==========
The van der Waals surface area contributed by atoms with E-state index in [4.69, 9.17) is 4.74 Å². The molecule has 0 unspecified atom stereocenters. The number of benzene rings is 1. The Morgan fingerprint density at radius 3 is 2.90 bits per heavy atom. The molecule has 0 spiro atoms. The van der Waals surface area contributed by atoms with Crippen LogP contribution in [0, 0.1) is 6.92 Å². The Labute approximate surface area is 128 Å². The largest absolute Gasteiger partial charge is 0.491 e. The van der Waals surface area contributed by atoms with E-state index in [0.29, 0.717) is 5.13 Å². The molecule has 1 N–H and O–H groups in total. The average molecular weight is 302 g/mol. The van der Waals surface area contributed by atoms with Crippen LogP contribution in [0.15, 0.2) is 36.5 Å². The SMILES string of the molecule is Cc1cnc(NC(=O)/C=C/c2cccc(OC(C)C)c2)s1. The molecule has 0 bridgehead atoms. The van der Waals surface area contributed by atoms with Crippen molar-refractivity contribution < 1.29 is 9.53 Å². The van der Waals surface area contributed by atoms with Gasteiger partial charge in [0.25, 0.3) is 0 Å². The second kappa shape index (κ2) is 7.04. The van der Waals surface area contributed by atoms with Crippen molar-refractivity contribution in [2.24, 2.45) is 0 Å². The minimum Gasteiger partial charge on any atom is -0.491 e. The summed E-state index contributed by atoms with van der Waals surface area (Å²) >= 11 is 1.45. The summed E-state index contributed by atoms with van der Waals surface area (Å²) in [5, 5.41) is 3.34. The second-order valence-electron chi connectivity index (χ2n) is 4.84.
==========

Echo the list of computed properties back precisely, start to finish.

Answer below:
The van der Waals surface area contributed by atoms with E-state index in [4.69, 9.17) is 4.74 Å². The molecule has 0 unspecified atom stereocenters. The number of benzene rings is 1. The Morgan fingerprint density at radius 3 is 2.90 bits per heavy atom. The molecule has 0 spiro atoms. The van der Waals surface area contributed by atoms with Crippen LogP contribution in [0, 0.1) is 6.92 Å². The Labute approximate surface area is 128 Å². The largest absolute Gasteiger partial charge is 0.491 e. The van der Waals surface area contributed by atoms with E-state index in [0.29, 0.717) is 5.13 Å². The molecule has 1 N–H and O–H groups in total. The average molecular weight is 302 g/mol. The van der Waals surface area contributed by atoms with Crippen LogP contribution in [0.15, 0.2) is 36.5 Å². The SMILES string of the molecule is Cc1cnc(NC(=O)/C=C/c2cccc(OC(C)C)c2)s1. The molecule has 0 bridgehead atoms. The van der Waals surface area contributed by atoms with Crippen molar-refractivity contribution < 1.29 is 9.53 Å². The van der Waals surface area contributed by atoms with Gasteiger partial charge in [0.25, 0.3) is 0 Å². The second kappa shape index (κ2) is 7.04. The van der Waals surface area contributed by atoms with Crippen molar-refractivity contribution in [2.24, 2.45) is 0 Å². The minimum Gasteiger partial charge on any atom is -0.491 e. The summed E-state index contributed by atoms with van der Waals surface area (Å²) >= 11 is 1.45. The summed E-state index contributed by atoms with van der Waals surface area (Å²) in [5, 5.41) is 3.34. The second-order valence-electron chi connectivity index (χ2n) is 4.84.